Kimbrough and Whitson installed adapter plates on the truss and hooked up electrical cables as part of a complex robotics and spacewalk plan to shore up the stations power supply for the future. It was the third spacewalk of Kimbroughs career and the seventh for Whitson, who equaled the mark for most spacewalks by a woman previously set by NASAs Suni Williams. Kimbrough will venture outside the station again on Jan. 13 with Flight Engineer Thomas Pesquet of ESA (European Space Agency) to continue and complete the battery toil.


The current batteries, nickel-hydrogen units that recharge in the sunlight, have been powering the ISS for 18 years. This year, theyll be replaced by a lithium-ion plan, which have a better storage capacity and are essentially just enormous versions of cell phone batteries, Whitson told NASA TV.


Kimbrough and Whitson installed adapter plates and electrical connections. In the process, Whitson tied the record for most spacewalks by a female astronautseven.




       





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 Post subject: Alpha Centauri Earths Closest Star System Renamed --"Ri
PostPosted: Wed Mar 10, 2021 6:42 am 
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Alpha Centauri Earths Closest Star System Renamed --"Rigial Kentaurus"



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Alpha Centauri, our nearest star system, is taking back its ancient moniker, Rigil Kentaurus, which means foot of the centaur in Arabic, according to Science, the online publication of the American Association for the Adancement of Science (AAAS). The newly named system is one of 227 stars and star systems that received designate clarifications from the International Astronomical Union yesterday. Thats because many celestial bodies have multiple names, Space.com reports.



Scientists predict the orange dwarf Alpha Centauri B system is slightly older than our 4.6-billion-year old solar system at anywhere from 4.8 billion to 6.5 billion years old. If life on a planet or moon in the habitable zone of Alpha Centauri B evolved similarly as it did on Earth, then primitive forms of life could already have flourished there when the young Earth collided with a Mars-sized object, forming our moon.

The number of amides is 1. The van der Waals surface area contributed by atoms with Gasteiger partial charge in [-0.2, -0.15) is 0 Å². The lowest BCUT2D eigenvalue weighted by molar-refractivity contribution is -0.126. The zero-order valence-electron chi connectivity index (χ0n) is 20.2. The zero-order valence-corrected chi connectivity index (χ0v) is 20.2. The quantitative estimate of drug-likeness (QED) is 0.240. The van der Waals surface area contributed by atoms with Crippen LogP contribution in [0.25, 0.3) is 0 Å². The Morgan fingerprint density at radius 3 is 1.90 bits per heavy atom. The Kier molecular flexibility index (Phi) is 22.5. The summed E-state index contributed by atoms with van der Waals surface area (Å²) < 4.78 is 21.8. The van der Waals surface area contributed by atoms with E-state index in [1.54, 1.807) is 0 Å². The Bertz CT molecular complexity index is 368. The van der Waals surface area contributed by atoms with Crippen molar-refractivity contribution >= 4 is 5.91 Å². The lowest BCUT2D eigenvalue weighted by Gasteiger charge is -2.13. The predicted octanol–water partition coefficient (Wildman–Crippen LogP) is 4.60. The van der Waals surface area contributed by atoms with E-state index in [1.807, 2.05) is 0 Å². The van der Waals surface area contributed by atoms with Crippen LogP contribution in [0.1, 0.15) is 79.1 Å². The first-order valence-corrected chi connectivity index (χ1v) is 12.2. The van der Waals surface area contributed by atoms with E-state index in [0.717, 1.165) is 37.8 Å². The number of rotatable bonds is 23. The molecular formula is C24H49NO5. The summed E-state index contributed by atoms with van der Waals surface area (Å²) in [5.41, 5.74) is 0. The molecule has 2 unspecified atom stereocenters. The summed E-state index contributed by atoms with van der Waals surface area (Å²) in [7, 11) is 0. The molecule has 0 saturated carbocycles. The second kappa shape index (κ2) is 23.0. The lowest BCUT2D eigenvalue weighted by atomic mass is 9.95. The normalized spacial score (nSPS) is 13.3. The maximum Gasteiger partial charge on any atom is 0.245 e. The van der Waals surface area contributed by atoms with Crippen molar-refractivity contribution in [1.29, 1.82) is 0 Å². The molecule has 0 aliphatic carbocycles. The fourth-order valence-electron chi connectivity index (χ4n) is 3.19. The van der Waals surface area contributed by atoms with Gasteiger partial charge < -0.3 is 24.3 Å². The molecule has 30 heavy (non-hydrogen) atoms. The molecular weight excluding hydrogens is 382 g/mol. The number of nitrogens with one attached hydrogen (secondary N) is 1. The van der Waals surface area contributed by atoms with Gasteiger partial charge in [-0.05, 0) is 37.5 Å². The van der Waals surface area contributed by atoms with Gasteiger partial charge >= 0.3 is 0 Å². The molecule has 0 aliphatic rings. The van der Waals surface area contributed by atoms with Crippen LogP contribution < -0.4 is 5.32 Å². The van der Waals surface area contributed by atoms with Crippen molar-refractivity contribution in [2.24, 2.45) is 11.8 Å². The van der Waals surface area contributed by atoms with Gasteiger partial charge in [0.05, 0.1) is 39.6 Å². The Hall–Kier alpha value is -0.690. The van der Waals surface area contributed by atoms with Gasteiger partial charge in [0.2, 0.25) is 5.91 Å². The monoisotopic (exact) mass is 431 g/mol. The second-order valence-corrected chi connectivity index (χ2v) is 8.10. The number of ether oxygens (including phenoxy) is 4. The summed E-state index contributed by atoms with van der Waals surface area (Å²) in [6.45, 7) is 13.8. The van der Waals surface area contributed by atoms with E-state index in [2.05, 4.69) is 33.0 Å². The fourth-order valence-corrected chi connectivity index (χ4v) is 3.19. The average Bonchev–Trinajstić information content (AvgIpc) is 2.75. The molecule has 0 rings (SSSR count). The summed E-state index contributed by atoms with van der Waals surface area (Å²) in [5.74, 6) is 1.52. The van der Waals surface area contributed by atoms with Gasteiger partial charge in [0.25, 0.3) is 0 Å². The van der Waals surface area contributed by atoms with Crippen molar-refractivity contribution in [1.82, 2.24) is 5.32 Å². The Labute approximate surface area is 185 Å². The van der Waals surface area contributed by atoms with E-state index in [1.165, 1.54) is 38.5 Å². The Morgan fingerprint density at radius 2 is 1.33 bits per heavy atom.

And, as all the world knows by now, Yuri Milner, the Russian billionaire investor, and Stephen Hawking have revealed plans for an interstellar mission, $100 million Breakthrough Starshot, that would launch chip-sized robotic probes at more than 25 percent the speed of light for 20-year journeys on the 25-trillion mile trip our nearest star system, Alpha Centauri.



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 Post subject: "Phantoms of the Cosmos" --Hidden Supermassive Bla
PostPosted: Wed Mar 10, 2021 10:12 am 
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"Phantoms of the Cosmos" --Hidden Supermassive Black Holes Revealed by ESOs ALMA Observatory

 


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Supermassive black holes, millions to billions of times the mass of our Sun, are found at the centers of galaxies. Many of these galactic behemoths are hidden within a thick doughnut-shape ring of dust and gas known as a torus. Previous observations suggest these cloaking, tire-like structures are formed from the native material found near the center of a galaxy.


New data from the Atacama Large Millimeter/submillimeter Array (ALMA), however, disclose that the black hole at the center of a galaxy named NGC 1068 is actually the source of its own dusty torus of dust and gas, forged from material flung out of the black holes accretion disk.


This newly discovered cosmic fountain of cold gas and dust could reshape our understanding of how black holes impact their host galaxy and potentially the intergalactic medium.